In keeping with this vaguely sub-gartelian theme, I was asked by a gay co-worker for some signs to hold when he walked in the Gay Pride Parade. He is part of a gay outdoor adventure group. He gave me some witty and naughty catchphrases that he wrote (puns abound, y’all) and I designed a variety of posters based on them. I went to their Facebook page and researched all the places the group had traveled to (one was called Gaylordsville which is ridiculous, c’mon now) and used them as background images for the signs. I think they turned out great. Head’s up: some of these are a bit rough-and-tumble so don’t look at them if your workplace is uncool.

carter-gay-pride-2014-signs-6 carter-gay-pride-2014-signs-3 carter-gay-pride-2014-signs-7 carter-gay-pride-2014-signs-2 carter-gay-pride-2014-signs-1 carter-gay-pride-2014-signs-5 carter-gay-pride-2014-signs-4


Empire State Tattoo Expo.

Monday, June 30th, 2014

A weekend ago there was a tattoo expo a block from my house. Now, I don’t have any tattoos but I love every kind of art and did I mention it was a block from my house? I called up Snorth and off we went to the tattoo expo.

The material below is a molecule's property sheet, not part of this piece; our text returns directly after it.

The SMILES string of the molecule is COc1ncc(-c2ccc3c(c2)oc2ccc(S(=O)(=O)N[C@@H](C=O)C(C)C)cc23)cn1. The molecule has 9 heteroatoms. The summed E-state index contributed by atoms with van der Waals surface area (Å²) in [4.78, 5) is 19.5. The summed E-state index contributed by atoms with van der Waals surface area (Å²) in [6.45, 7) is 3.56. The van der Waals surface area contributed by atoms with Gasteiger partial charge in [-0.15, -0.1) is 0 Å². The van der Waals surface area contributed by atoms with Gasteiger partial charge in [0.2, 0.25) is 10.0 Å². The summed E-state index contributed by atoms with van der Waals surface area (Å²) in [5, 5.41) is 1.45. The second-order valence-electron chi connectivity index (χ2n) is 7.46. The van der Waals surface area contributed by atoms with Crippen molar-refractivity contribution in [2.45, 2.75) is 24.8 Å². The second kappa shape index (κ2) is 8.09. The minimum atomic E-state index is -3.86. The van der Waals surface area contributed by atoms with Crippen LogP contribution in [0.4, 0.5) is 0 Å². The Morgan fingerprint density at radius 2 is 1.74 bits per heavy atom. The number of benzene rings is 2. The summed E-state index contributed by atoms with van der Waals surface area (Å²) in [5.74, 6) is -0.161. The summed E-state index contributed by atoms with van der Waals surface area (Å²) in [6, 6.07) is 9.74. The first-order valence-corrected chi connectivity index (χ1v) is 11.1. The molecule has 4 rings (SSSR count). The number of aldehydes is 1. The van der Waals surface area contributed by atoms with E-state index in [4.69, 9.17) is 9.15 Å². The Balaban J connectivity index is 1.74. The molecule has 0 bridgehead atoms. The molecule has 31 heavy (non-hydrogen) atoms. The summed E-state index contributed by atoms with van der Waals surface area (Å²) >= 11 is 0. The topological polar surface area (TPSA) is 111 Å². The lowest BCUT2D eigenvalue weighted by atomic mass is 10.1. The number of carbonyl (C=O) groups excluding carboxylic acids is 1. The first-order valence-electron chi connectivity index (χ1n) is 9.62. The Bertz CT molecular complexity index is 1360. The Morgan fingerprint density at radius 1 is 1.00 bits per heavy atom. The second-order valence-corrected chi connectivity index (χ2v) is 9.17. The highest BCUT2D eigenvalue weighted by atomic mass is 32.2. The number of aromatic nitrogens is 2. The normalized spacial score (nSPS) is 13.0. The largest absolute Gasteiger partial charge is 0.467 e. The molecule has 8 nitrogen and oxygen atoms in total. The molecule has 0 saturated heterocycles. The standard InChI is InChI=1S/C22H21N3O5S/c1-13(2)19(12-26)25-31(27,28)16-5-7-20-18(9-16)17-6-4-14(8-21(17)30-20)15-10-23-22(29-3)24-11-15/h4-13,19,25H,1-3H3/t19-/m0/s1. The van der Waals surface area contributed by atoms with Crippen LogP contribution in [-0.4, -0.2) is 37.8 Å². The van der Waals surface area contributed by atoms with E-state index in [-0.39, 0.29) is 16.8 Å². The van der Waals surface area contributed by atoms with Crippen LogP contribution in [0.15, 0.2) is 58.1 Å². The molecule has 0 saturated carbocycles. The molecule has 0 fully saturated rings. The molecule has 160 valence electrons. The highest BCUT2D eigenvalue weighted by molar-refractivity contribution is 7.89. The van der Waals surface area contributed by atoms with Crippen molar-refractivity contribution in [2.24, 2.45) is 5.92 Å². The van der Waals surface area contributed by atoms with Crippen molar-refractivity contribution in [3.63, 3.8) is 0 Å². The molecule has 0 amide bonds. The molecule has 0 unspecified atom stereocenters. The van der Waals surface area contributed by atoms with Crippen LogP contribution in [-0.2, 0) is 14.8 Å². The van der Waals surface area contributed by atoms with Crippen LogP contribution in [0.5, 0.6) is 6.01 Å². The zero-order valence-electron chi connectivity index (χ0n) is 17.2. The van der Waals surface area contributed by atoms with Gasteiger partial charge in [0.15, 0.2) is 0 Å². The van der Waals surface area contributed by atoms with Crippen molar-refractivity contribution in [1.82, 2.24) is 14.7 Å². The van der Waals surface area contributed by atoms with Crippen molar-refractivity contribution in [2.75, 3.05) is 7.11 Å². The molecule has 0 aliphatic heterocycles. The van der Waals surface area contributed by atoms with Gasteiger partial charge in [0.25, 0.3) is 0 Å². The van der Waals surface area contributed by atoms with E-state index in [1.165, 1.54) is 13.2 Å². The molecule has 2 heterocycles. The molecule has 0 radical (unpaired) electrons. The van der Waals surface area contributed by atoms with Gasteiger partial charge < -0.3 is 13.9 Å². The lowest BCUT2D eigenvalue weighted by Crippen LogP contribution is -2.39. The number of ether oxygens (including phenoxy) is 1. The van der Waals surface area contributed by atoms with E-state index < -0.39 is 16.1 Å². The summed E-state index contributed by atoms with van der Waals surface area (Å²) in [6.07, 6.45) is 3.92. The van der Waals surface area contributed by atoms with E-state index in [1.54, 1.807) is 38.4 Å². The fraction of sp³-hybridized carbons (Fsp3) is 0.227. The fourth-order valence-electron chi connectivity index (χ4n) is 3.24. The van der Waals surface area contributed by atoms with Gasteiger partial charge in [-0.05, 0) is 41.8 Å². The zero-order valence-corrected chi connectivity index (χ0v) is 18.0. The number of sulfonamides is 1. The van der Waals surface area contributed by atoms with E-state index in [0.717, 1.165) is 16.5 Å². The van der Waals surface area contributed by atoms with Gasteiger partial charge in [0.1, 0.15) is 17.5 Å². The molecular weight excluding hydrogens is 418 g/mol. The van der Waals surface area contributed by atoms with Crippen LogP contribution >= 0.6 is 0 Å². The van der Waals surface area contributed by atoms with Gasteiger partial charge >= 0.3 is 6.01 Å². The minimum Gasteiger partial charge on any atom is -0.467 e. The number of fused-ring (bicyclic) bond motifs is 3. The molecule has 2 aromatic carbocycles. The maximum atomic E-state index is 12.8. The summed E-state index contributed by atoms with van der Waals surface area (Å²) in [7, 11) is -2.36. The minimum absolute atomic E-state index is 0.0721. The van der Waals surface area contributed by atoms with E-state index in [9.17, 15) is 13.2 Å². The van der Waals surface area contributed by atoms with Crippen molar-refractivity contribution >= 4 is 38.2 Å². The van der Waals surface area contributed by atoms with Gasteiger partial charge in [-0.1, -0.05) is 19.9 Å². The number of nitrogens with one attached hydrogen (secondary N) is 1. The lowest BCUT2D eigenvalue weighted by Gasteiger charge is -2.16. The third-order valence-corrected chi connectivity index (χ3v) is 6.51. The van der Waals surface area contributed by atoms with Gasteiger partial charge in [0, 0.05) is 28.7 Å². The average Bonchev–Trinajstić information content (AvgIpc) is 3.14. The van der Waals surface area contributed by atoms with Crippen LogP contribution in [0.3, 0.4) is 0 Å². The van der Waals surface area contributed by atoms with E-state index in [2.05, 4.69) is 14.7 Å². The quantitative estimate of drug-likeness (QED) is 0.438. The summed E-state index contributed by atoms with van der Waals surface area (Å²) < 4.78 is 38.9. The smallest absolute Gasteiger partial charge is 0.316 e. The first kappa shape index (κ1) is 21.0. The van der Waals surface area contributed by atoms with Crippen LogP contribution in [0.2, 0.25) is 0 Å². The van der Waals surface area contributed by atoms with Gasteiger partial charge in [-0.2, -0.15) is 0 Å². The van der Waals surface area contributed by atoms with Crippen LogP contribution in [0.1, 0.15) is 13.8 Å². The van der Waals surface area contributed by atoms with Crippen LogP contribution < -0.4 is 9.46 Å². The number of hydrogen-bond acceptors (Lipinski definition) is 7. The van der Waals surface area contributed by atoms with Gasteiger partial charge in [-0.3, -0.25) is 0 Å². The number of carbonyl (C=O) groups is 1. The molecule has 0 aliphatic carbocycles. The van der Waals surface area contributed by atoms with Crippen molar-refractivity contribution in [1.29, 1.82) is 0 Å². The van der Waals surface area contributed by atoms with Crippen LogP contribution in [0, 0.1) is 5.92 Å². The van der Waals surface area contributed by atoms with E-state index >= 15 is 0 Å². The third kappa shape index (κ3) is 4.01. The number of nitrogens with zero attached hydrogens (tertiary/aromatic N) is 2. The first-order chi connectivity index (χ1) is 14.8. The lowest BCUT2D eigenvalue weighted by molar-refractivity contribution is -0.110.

I didn’t take any pictures while I was there because I really wanted to focus on looking at all the displays and I took the risk that everything I saw would be on the internet. Luckily I was right, so all the pictures you see here were pulled off of the artist’s/company’s Facebook pages. We’ve all seen a great many tattoos in our lives and I was bracing myself for some unfortunate artwork. This guy I saw once comes to mind. I don’t think I saw any sub-par work. Every single artist I saw was above-average to out-of-this-world amazing. I could not believe the level of skill I was witnessing. I’m going to talk about three artists in particular, but here’s a quick glance at some of the other artists.

10430474_588008724648320_177139818806066534_n  10410316_590353677747158_3195449876630233382_n 10402645_593532407429285_2694575997725899613_n 10457524_590811934367999_7860889685490364327_n 10440688_587079978074528_4061758224369233606_n 10487500_594935740622285_7657233885900433631_n10425448_590162734432919_4446436974135420041_n

The talent, it was awe-inspiring. The first artist I walked past that knocked me out of my socks was Nathan Mould. He hails from Pittsburgh and his work is mostly black and white geometric using pointillism to create gradations.

nathan mould 1625597_503451586442543_1790553805_n 1174877_522251134562588_324633065_n 10294347_546320115489023_7154979655685657544_n 10155501_530248547096180_4884797846923950179_n 10330419_549182365202798_5192036825946569774_n 10289897_547749565346078_7214477944633046952_n 1-1YGhXs6Z 1185166_520080604779641_1477773417_n 586779670c2d29d08e8741ba4ade28d5 1979553_527900617330973_1763943770_n 1982082_523696617751373_1903998195_n